Vitrification Cassette For The Cryopreservation of Cryptosporidium Parvum Oocysts

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Scientists at Tufts University and Harvard Medical School have developed a method to cryopreserve infectious Cryptosporidium oocysts. The results were published in Scientific Reports.

Cryptosporidium is a microscopic parasite that causes the diarrheal disease cryptosporidiosis. While this parasite can be spread in many different ways water is the main source of transmission. Infants and immunocompromised adults are most at risk for severe disease.

Constant propagation of CO in laboratory animals is the only way for research labs to have access to viable strains of the parasite. All attempts to cryopreserve CO have so far led to loss of viability. These failures have been attributed to inefficient loading of cryopreserving agents.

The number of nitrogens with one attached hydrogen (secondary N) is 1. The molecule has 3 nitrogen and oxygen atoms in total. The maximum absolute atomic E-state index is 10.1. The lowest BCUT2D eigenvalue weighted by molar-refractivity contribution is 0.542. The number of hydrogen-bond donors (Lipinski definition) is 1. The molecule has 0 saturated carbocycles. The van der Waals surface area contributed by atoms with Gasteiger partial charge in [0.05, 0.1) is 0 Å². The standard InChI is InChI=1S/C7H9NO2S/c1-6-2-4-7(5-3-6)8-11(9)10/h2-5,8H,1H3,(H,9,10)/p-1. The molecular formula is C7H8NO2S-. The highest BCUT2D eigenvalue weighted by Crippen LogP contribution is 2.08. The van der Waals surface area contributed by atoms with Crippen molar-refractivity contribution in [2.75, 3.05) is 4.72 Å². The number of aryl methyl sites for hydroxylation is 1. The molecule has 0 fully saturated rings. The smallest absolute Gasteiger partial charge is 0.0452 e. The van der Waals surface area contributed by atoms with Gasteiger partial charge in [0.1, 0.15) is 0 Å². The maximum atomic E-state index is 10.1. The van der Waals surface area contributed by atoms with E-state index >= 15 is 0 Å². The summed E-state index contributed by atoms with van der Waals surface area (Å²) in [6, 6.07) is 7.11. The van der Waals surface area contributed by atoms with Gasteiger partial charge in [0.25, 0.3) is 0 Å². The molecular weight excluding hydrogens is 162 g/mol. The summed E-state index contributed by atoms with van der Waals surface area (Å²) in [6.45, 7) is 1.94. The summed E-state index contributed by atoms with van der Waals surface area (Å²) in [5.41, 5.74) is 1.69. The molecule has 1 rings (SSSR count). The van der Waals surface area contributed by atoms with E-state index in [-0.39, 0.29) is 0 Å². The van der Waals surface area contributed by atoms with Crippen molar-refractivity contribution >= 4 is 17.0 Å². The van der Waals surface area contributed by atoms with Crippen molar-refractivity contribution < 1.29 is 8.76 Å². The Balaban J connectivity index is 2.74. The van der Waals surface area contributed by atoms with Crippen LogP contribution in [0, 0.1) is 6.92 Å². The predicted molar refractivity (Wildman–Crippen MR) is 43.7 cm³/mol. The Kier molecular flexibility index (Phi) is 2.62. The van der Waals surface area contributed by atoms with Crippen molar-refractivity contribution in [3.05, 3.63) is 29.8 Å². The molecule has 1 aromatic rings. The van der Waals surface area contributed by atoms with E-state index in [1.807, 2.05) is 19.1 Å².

A hypochlorite treatment followed by rapid cooling in the presence of cryopreserving additives resulted in sporozoites that displayed normal motility and morphology and were able to infect interferon-gamma (IFN-γ) knockout mice.

The researchers used a customized polycarbonate vitrification cassette (RD500011) manufactured by Grace Bio-Labs. The cassette consists of two sheets of polycarbonate bonded by a pressure-sensitive adhesive, which is cut out to form a 130µm deep chamber with an internal volume of ~ 200 µL. Solutions are pipetted into the cassette through a PDMS punch, which seals the cassette port and creates a vacuum.  This cassette increased the sample volume to approximately 200 µL with minimal reduction of the cooling rate.

The researchers reported that “this volume is sufficient to produce multiple inocula from a single cryopreserved sample (e.g. 4 doses for pigs or > 20 human doses for clinical trials), thus overcoming a major bottleneck in the development and testing of therapeutics for the treatment of cryptosporidiosis.”


Jaskiewicz, J.J., Sevenler, D., Swei, A.A. et al. Cryopreservation of infectious Cryptosporidium parvum oocysts achieved through vitrification using high aspect ratio specimen containers. Sci Rep 10, 11711 (2020).